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Vineyard Visibility: Michael David Winery Improves Results With Aerial Imaging

Article by Ceres Imaging


Despite the bucolic setting of the average vineyard, risk can be everywhere. Sun-dappled views through the vines can make for inspiring and great pictures. But for professional winemakers, those romantic scenes can hide the potential for drought, disease and pests that can disrupt production and, ultimately, impact business results.


Many of these risks, like early stage crop stress caused by water or nutrient deficiencies, can be largely invisible to the naked eye. This is why the savviest vineyard owners and operators are turning to aerial multispectral imagery, combined with advanced data analysis, to understand more about how to better protect crops and confidently solve problems before yield or quality are negatively impacted.


For example, Michael David Winery; a sixth-generation, family-owned business in Lodi, California; follows “LODI RULES” for sustainable winegrowing, which are described as “rigorous, science-based, voluntary, and third-party accredited,” incorporating some 100 sustainability and stewardship practices.


LODI RULES include minimizing pesticide use and adhering to the group’s unique pesticide risk model, the “Pesticide Environmental Assessment System,” or PEAS. The PEAS model is used to quantify the impact of all pesticides applied in a vineyard, and it generates an Environmental Impact Unit (EIU) for each pesticide. The EIU is based on risk to farm workers, dietary risks to consumers, and risks to aquatic invertebrates and birds, as well as risk to bees’ and pests’ natural enemies. LODI RULES growers must fall below 50 PEAS impact units for the season.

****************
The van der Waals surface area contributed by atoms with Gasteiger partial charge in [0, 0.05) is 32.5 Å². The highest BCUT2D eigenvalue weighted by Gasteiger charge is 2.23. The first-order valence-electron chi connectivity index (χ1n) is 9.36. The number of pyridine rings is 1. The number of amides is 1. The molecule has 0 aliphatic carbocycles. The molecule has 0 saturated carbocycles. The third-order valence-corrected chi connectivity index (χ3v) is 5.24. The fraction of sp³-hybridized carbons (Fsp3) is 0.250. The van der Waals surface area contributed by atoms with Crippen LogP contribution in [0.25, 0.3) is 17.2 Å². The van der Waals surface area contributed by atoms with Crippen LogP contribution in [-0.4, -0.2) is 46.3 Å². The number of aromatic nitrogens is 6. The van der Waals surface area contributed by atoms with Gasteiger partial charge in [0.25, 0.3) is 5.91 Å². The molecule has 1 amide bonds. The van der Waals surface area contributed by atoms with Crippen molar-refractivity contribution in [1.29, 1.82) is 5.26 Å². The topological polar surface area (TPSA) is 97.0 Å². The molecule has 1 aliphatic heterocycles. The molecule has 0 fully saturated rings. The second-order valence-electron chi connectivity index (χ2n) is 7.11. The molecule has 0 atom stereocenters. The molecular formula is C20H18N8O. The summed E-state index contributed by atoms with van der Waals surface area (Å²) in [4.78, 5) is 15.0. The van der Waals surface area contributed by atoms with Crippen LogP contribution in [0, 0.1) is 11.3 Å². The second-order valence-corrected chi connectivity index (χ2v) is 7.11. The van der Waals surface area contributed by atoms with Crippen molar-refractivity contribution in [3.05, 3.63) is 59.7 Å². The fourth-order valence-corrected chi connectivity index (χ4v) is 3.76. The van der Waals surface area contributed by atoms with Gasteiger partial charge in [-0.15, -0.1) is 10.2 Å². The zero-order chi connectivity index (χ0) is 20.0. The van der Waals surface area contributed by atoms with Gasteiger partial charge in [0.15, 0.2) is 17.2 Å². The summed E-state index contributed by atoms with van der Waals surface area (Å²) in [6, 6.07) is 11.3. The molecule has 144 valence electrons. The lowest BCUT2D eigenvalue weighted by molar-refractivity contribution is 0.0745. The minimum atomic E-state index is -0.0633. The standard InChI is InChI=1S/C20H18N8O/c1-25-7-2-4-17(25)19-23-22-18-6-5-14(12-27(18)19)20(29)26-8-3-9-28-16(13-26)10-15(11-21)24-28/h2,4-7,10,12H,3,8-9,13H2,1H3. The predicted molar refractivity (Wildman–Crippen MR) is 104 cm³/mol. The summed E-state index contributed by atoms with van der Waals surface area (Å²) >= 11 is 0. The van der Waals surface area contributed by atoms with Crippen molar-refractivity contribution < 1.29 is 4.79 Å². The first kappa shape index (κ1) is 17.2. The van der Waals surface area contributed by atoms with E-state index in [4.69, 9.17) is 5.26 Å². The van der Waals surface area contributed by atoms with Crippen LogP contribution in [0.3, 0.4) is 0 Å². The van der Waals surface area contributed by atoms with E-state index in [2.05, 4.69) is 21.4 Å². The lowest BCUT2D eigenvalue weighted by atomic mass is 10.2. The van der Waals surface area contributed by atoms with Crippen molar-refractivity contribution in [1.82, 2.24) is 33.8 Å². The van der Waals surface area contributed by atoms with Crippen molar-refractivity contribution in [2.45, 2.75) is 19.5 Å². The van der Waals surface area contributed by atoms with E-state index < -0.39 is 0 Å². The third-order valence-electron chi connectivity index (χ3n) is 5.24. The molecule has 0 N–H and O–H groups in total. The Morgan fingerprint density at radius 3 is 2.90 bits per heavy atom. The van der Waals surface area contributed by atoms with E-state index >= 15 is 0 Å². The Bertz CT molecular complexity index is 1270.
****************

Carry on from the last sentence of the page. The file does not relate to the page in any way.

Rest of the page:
Enter Aerial Multispectral Imagery


As part of their overall strategy, Michael David Winery leverages technology to maximize resources and to focus on critical areas of vineyard management. In particular, they use aerial imaging from fixed-wing airplanes to gain a holistic view of their operation, produce healthier crops, and achieve consistent LODI RULES compliance.


Michael Klouda, viticulturist and grower relations representative, says that use of aerial imagery, coupled with analysis and support from their vendor, helps them “cover more ground” and get ahead of issues that may not be visually apparent with the naked eye.


How It Works


Using fixed-wing planes overflying at 4,000 feet, scientific-grade thermal cameras capture high-resolution imagery. Processed overnight, the images and analytics, which include other spectral bands, as well as weather, irrigation data, and other inputs, show Klouda and his team indexes that illustrate water, nutrient and disease pressure in the vineyard, down to a resolution level of 400 millimeters, or just 15.75 square inches.